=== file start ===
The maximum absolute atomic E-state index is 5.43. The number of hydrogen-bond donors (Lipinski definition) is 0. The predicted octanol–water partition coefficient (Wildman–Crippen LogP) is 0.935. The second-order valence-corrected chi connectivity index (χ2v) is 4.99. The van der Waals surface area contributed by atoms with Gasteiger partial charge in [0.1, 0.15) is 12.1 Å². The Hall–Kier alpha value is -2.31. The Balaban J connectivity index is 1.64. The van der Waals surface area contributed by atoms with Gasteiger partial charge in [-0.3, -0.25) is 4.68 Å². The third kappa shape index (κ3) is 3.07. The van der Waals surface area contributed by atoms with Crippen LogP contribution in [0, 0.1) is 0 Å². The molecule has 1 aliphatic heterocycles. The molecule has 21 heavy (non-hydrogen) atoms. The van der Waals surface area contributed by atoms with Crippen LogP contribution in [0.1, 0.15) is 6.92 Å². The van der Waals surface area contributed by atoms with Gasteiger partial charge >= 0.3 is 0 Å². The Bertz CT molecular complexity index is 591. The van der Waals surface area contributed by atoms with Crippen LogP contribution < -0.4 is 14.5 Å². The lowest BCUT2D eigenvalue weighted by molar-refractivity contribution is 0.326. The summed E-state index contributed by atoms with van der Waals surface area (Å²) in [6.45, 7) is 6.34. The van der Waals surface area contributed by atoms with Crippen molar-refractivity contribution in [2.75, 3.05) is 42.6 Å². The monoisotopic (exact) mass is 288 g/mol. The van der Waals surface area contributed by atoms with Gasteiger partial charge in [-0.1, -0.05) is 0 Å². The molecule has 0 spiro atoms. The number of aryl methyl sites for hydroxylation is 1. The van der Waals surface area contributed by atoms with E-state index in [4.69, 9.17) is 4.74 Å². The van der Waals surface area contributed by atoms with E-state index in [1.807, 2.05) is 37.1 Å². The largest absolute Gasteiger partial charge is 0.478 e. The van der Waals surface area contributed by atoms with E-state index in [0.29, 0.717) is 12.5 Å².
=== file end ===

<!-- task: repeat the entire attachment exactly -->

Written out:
The maximum absolute atomic E-state index is 5.43. The number of hydrogen-bond donors (Lipinski definition) is 0. The predicted octanol–water partition coefficient (Wildman–Crippen LogP) is 0.935. The second-order valence-corrected chi connectivity index (χ2v) is 4.99. The van der Waals surface area contributed by atoms with Gasteiger partial charge in [0.1, 0.15) is 12.1 Å². The Hall–Kier alpha value is -2.31. The Balaban J connectivity index is 1.64. The van der Waals surface area contributed by atoms with Gasteiger partial charge in [-0.3, -0.25) is 4.68 Å². The third kappa shape index (κ3) is 3.07. The van der Waals surface area contributed by atoms with Crippen LogP contribution in [0, 0.1) is 0 Å². The molecule has 1 aliphatic heterocycles. The molecule has 21 heavy (non-hydrogen) atoms. The van der Waals surface area contributed by atoms with Crippen LogP contribution in [0.1, 0.15) is 6.92 Å². The van der Waals surface area contributed by atoms with Gasteiger partial charge >= 0.3 is 0 Å². The Bertz CT molecular complexity index is 591. The van der Waals surface area contributed by atoms with Crippen LogP contribution < -0.4 is 14.5 Å². The lowest BCUT2D eigenvalue weighted by molar-refractivity contribution is 0.326. The summed E-state index contributed by atoms with van der Waals surface area (Å²) in [6.45, 7) is 6.34. The van der Waals surface area contributed by atoms with Crippen molar-refractivity contribution in [2.75, 3.05) is 42.6 Å². The monoisotopic (exact) mass is 288 g/mol. The van der Waals surface area contributed by atoms with Gasteiger partial charge in [-0.1, -0.05) is 0 Å². The molecule has 0 spiro atoms. The number of aryl methyl sites for hydroxylation is 1. The van der Waals surface area contributed by atoms with E-state index in [4.69, 9.17) is 4.74 Å². The van der Waals surface area contributed by atoms with E-state index in [1.807, 2.05) is 37.1 Å². The largest absolute Gasteiger partial charge is 0.478 e. The van der Waals surface area contributed by atoms with E-state index in [0.29, 0.717) is 12.5 Å².